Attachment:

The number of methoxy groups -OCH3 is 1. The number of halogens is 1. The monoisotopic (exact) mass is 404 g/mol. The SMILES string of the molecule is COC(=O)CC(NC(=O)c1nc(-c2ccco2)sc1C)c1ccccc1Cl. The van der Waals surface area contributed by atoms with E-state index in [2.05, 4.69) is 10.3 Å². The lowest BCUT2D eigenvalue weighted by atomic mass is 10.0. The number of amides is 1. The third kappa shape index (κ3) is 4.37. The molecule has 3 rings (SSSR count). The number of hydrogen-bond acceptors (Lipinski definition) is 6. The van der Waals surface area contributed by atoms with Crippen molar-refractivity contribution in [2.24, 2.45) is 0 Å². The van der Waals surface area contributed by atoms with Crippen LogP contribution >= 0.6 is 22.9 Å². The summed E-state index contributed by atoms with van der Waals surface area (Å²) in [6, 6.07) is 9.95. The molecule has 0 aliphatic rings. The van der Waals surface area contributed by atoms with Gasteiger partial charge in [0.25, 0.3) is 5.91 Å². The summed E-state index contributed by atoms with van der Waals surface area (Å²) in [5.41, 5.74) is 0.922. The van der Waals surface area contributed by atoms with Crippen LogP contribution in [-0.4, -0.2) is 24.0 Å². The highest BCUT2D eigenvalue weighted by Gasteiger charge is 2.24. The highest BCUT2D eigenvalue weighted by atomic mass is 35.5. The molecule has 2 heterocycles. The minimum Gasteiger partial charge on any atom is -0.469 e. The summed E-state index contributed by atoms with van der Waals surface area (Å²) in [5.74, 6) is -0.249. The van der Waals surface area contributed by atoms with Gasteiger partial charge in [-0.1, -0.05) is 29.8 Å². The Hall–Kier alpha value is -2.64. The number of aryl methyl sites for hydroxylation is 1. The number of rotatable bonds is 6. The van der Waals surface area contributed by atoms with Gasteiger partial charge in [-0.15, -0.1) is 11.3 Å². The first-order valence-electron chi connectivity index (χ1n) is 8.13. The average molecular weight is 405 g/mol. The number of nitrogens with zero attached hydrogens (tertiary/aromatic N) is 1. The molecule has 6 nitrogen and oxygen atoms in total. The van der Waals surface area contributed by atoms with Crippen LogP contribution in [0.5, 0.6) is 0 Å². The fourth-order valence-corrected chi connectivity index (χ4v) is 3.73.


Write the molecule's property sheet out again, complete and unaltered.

The number of methoxy groups -OCH3 is 1. The number of halogens is 1. The monoisotopic (exact) mass is 404 g/mol. The SMILES string of the molecule is COC(=O)CC(NC(=O)c1nc(-c2ccco2)sc1C)c1ccccc1Cl. The van der Waals surface area contributed by atoms with E-state index in [2.05, 4.69) is 10.3 Å². The lowest BCUT2D eigenvalue weighted by atomic mass is 10.0. The number of amides is 1. The third kappa shape index (κ3) is 4.37. The molecule has 3 rings (SSSR count). The number of hydrogen-bond acceptors (Lipinski definition) is 6. The van der Waals surface area contributed by atoms with Crippen molar-refractivity contribution in [2.24, 2.45) is 0 Å². The van der Waals surface area contributed by atoms with Crippen LogP contribution >= 0.6 is 22.9 Å². The summed E-state index contributed by atoms with van der Waals surface area (Å²) in [6, 6.07) is 9.95. The molecule has 0 aliphatic rings. The van der Waals surface area contributed by atoms with Gasteiger partial charge in [0.25, 0.3) is 5.91 Å². The summed E-state index contributed by atoms with van der Waals surface area (Å²) in [5.41, 5.74) is 0.922. The van der Waals surface area contributed by atoms with Crippen LogP contribution in [-0.4, -0.2) is 24.0 Å². The highest BCUT2D eigenvalue weighted by Gasteiger charge is 2.24. The highest BCUT2D eigenvalue weighted by atomic mass is 35.5. The molecule has 2 heterocycles. The minimum Gasteiger partial charge on any atom is -0.469 e. The summed E-state index contributed by atoms with van der Waals surface area (Å²) in [5.74, 6) is -0.249. The van der Waals surface area contributed by atoms with Gasteiger partial charge in [-0.1, -0.05) is 29.8 Å². The Hall–Kier alpha value is -2.64. The number of aryl methyl sites for hydroxylation is 1. The number of rotatable bonds is 6. The van der Waals surface area contributed by atoms with Gasteiger partial charge in [-0.15, -0.1) is 11.3 Å². The first-order valence-electron chi connectivity index (χ1n) is 8.13. The average molecular weight is 405 g/mol. The number of nitrogens with zero attached hydrogens (tertiary/aromatic N) is 1. The molecule has 6 nitrogen and oxygen atoms in total. The van der Waals surface area contributed by atoms with Crippen LogP contribution in [0.5, 0.6) is 0 Å². The fourth-order valence-corrected chi connectivity index (χ4v) is 3.73.